The journal may wish to consider always requiring author contribution statements to be submitted with any paper, thus preventing a similar situation in the future. The Forum stressed that it is very important to communicate with all authors, not just the corresponding author, regarding any aspects of a paper.
Journal A accepted a manuscript with six authors in June 2017, which was published in January 2018. Several months later, the editors of journal A found that journal B had published paper B, which shared striking similarities to paper A. Journal B accepted paper B in November 2017 and published it in February 2018. The first author of paper B was different but the remaining four authors were from paper A.
The editorial board of journal A concurred that papers A and B were written (i) in an identical manner or format of presentation; (ii) under the same study design with only minor changes that would make little clinical difference; and (iii) with extensive use of recycled texts which covered most of the papers, including the majority of the materials and discussion sections.
Had the editors of journal A known that the authors had submitted or planned to submit paper B to another journal, they would have rejected paper A. The claim now is that the authors have self-plagiarised the manuscripts, with potential salami publication.
Question(s) for the COPE Forum • When self-plagiarism and suspected salami publishing is found in a published article, what can the editor do? • Should the editor inform the other journal editor? • In such cases, should the article be retracted from both journals?
Articles should be retracted to correct the literature not to punish the authors. The Forum advised that it is up to journal B to retract the paper for redundant publication or salami publishing because journal A published the article first. Hence it is journal B’s responsibility here to address the misconduct. The editor should contact journal B and inform them of the issue.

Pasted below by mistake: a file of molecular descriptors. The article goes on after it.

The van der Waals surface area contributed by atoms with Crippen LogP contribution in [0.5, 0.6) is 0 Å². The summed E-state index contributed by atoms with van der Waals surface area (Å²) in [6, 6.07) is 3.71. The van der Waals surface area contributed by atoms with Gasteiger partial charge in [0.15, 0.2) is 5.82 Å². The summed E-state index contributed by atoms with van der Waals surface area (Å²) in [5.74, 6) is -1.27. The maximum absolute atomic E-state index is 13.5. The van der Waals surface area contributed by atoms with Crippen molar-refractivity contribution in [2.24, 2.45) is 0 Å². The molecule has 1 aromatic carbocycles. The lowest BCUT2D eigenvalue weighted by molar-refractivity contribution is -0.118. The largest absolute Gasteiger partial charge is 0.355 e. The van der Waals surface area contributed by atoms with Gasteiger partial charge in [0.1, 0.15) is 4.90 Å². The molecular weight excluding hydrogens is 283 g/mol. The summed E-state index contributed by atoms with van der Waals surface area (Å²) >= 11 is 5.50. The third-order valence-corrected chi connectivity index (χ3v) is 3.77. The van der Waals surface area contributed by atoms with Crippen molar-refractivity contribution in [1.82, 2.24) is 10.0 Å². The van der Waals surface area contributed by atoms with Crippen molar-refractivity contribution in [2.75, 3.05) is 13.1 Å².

Is it possible that the authors were inexperienced and did not think their paper was going to be accepted by journal A because of the time between acceptance and publication? The authors may then have slightly altered the paper and submitted it to journal B? The advice from the Forum was to give the authors the benefit of the doubt, and to contact the authors for an explanation. It is always best to first ask the authors to explain how this has happened. It may be that this is an educational opportunity.
The Forum advised that salami publishing is difficult to prove, and is a judgement call on the part of the editor. In this case, it is a judgement that journal B needs to make.
The editor followed the COPE flowchart on what to do if you suspect reductant publication, asking the authors for an explanation. After receiving an explanation, the editorial board made a final decision and informed the authors of their decision.
The editorial board found that redundant publication, or salami slicing, was not applicable in this case. Regarding text recycling, however, the board found that this case did meet its definition, based on the excessive volume of verbatim sentences shared between the two articles. In the light of this development, a note was added on the front page of the article to this effect. The editor also notified journal B of their decision.